Mohamed El-Erian, chief economic adviser at Allianz, parent company of PIMCO, is one of the most well-known economists today. He’ll be sharing some of his keen insights into the markets at InsideETFs next month in Florida, and here, offers some of his thoughts on the economy and on the biggest challenge facing financial advisors. (But don’t hold your breath for a major scoop: He’s still not talking about whether he’s interested in the role of Federal Reserve vice chairman—a position he’s said to be in the running for. We’ll just have to wait and see.)
ETF.com: Most economic outlooks seem to suggest more earnings growth, more global expansion in 2018. But what does the relatively flat yield curve say about the macroeconomic environment?
Mohamed El-Erian: It says less about the macroeconomic environment than it did in the past. I'm not with those who are worried the curve has flattened so much this year, because technical influences are playing a very large role—and two in particular are dominating.
One is a spillover effect of continued large purchases of securities by the Bank of Japan and the European Central Bank. And two is a pickup in liability-driven investing, in which investors who’ve done very well on their stock holdings are de-risking their portfolios. They’re selling their stocks at record levels and covering or immunizing their liabilities by buying bonds. This isn’t about maximizing return; it’s about prudently covering your liabilities.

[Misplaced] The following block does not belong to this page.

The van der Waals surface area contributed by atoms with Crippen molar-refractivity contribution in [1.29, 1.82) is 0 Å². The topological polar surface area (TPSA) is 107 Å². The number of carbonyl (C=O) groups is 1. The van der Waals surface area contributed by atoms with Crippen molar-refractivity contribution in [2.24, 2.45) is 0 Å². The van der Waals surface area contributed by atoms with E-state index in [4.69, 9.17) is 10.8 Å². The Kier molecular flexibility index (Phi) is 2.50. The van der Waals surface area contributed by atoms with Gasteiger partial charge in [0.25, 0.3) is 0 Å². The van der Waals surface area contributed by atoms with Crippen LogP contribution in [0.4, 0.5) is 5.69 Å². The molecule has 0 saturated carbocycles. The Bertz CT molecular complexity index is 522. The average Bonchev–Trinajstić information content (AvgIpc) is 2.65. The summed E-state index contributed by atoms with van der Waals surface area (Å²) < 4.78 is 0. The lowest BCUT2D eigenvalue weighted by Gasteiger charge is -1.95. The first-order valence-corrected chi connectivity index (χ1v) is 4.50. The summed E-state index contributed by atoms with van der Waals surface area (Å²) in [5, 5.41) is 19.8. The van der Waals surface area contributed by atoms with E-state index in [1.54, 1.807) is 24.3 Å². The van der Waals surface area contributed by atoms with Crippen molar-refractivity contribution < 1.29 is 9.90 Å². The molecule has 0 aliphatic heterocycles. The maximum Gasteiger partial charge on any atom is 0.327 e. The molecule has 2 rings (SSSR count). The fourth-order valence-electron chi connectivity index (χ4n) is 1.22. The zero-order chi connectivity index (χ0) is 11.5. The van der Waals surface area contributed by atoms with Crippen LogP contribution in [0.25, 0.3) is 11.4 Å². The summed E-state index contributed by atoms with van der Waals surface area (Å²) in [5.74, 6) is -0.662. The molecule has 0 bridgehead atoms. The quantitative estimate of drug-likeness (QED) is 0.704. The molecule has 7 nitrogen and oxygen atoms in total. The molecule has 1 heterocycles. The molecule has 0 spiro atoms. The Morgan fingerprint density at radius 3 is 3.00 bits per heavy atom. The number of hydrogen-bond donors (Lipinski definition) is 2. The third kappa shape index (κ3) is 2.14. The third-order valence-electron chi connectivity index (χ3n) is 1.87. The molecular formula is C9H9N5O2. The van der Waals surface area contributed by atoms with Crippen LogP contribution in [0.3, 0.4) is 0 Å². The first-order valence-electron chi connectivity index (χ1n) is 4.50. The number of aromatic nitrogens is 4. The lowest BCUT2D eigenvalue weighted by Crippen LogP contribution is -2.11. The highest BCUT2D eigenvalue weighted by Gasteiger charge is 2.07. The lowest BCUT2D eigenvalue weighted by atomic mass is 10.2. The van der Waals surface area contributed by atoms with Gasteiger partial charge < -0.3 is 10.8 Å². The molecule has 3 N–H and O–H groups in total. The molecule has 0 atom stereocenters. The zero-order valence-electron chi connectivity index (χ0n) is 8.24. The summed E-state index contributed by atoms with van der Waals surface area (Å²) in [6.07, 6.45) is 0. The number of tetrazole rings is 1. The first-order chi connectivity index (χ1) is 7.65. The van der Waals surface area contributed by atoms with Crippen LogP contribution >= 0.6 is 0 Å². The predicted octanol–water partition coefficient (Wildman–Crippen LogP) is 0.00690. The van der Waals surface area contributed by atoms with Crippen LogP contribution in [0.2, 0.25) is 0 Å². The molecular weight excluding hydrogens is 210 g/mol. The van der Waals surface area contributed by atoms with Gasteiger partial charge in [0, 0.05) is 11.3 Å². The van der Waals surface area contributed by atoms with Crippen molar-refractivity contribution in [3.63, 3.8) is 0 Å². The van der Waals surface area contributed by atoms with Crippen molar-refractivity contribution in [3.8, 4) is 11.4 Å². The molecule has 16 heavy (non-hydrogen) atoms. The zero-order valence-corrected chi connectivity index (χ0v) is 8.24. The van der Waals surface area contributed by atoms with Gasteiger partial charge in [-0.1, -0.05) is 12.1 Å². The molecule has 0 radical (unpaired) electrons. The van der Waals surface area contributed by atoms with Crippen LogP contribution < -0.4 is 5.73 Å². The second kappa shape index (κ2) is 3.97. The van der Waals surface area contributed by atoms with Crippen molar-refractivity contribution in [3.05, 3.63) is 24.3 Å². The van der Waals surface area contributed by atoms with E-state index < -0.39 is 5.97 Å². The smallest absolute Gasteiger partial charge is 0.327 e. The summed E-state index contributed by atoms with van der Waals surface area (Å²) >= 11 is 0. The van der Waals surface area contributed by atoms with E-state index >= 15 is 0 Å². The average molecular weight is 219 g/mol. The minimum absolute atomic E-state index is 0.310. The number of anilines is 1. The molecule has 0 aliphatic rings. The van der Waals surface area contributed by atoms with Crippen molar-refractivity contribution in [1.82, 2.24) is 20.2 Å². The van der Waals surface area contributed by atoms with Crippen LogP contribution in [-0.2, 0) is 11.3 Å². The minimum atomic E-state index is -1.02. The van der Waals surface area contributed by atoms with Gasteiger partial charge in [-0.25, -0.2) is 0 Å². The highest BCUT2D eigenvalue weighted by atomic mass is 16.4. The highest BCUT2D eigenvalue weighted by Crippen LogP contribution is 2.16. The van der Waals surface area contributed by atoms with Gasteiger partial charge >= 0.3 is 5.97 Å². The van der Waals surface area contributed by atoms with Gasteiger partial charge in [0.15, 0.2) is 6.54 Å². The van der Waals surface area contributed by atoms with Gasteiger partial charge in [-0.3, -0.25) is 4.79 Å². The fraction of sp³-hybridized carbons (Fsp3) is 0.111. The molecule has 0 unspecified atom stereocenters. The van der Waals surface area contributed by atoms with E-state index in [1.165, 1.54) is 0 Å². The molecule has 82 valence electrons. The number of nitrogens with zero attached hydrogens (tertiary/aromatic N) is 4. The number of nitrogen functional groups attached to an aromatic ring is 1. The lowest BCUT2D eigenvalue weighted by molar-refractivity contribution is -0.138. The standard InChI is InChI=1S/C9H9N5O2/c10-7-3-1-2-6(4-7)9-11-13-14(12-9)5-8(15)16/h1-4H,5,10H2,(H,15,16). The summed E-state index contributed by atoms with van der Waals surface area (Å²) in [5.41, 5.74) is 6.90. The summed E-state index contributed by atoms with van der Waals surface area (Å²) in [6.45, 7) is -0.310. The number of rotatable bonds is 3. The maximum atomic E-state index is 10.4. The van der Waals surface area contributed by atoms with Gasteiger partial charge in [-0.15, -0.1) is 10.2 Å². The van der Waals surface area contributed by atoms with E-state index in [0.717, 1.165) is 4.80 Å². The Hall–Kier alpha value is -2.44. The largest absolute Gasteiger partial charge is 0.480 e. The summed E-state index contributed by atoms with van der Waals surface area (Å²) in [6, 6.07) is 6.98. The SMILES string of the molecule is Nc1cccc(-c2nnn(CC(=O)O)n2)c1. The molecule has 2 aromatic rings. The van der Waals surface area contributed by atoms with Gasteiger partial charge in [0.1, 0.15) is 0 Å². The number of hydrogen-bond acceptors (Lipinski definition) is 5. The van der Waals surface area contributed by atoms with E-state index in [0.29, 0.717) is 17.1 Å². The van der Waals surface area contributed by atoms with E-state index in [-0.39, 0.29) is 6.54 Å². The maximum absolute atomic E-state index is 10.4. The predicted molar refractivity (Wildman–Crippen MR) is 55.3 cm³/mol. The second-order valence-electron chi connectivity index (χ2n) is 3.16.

These two technical influences are really important, and they explain why the curve has flattened even though the economy and its prospects have improved.
ETF.com: Why is this happening? Is it unusual to see a focus away from maximizing returns?
El-Erian: No. Different investors have different risk preferences and risk appetites. And for those who have long-dated liabilities, if they don't fund it well enough, doing an LDI [liability-driven investing]-type approach is the right thing to do. And one thing the stock market has done is improved the funding levels of several institutional investors.
ETF.com: Do you expect this to continue in 2018 to the point where we should fear an inverted curve next year?
El-Erian: I don’t, because I think a few things are going to happen in 2018. First, the pace of securities purchases is coming down. We know the ECB is going to start halving its monthly purchases of securities from 60 million to 30 million euros a month. I suspect it will also signal a further reduction will happen later in the year. So, the first thing that's going to happen is less buying.
The second thing that's going to happen is I expect a pickup in the issuance of government bonds. So, technicals will slowly evolve. You're going to have a change in the balance. And the price is going to have to adjust accordingly.
ETF.com: In the U.S., will the automatic roll-off of bond positions and the shrinking balance sheet actually happen? Do you think the market can absorb the implied extra $50 billion a month of Treasuries if the Fed isn't going to be an indiscriminate buyer anymore?